Republicans in the era of Rudy Giuliani and Michael Bloomberg have shown that it really does matter who holds the office of Mayor, and that a competent Mayor can make a genuine difference in the city’s streets, the city’s schools and the city’s places of business.

Regrettably, however, the Republican Party as an institution hasn’t been able to capitalize on the new politics, aside from winning City Hall. The party didn’t bother to nominate candidates to oppose Comptroller William Thompson, who surely will run for Mayor in 2009, or Public Advocate Betsy Gotbaum. The G.O.P.’s Council delegation consists of three members, in a 51-member legislature.

In short, the Republican monopoly on City Hall hasn’t translated into party-building by the G.O.P.

That is worth keeping in mind for the next Mayoral election. Without a farm team or a wealthy patron, the Republican Party may not be able to take advantage of the Giuliani-Bloomberg legacy. That would make things far too easy for the Democrats, who might convince themselves that nothing really has changed.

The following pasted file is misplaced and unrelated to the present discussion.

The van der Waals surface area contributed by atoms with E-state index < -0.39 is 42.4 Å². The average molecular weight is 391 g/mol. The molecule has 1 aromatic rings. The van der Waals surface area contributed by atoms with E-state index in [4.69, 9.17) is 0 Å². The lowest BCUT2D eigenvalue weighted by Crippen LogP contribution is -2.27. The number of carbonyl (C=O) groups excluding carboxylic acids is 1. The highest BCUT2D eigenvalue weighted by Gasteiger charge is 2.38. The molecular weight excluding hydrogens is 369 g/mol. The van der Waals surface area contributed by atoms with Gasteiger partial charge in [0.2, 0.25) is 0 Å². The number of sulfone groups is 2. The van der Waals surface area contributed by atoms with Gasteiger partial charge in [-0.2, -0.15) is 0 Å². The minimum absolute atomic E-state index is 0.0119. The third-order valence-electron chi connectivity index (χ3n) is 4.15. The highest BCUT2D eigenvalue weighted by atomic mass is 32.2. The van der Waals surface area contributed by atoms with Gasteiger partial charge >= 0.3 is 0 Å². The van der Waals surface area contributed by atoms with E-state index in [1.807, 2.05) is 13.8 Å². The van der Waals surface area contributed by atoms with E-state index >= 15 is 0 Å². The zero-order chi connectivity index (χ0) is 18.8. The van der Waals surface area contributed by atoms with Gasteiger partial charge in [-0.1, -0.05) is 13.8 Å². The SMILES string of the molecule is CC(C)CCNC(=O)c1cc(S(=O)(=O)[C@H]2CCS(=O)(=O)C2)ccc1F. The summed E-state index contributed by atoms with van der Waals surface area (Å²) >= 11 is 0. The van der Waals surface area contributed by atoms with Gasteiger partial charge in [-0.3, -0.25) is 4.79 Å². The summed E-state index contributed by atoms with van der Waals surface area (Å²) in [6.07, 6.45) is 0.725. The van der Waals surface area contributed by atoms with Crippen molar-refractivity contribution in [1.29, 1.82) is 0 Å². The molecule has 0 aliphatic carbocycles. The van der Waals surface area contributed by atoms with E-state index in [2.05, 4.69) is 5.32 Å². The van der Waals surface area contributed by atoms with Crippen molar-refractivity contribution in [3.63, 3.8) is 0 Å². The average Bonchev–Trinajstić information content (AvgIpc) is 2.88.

So it’s up to Republicans, and a new generation of Democrats, to make sure that New York continues to move forward, and to bury forever the discredited politics of 20th-century New York.

Vive La France? We’ll Take New York

This week, French President Jacques Chirac asked his Parliament to extend that country’s state of emergency until February, in the wake of rioting that has exposed the deep fault lines underlying French society. Civil unrest has struck over 250 towns and cities; curfews have been imposed in places like Marseille, Toulouse, Cannes and Nice; immediate deportations have been instigated of all foreigners found guilty of rioting, whether they are in the country legally or not. Meanwhile, much of the world has been stunned to learn that the nightly burning of cars—as many as 1,400 in a single evening—didn’t immediately catch the government’s attention because, on an average night in France, over 80 cars are torched as a matter of course.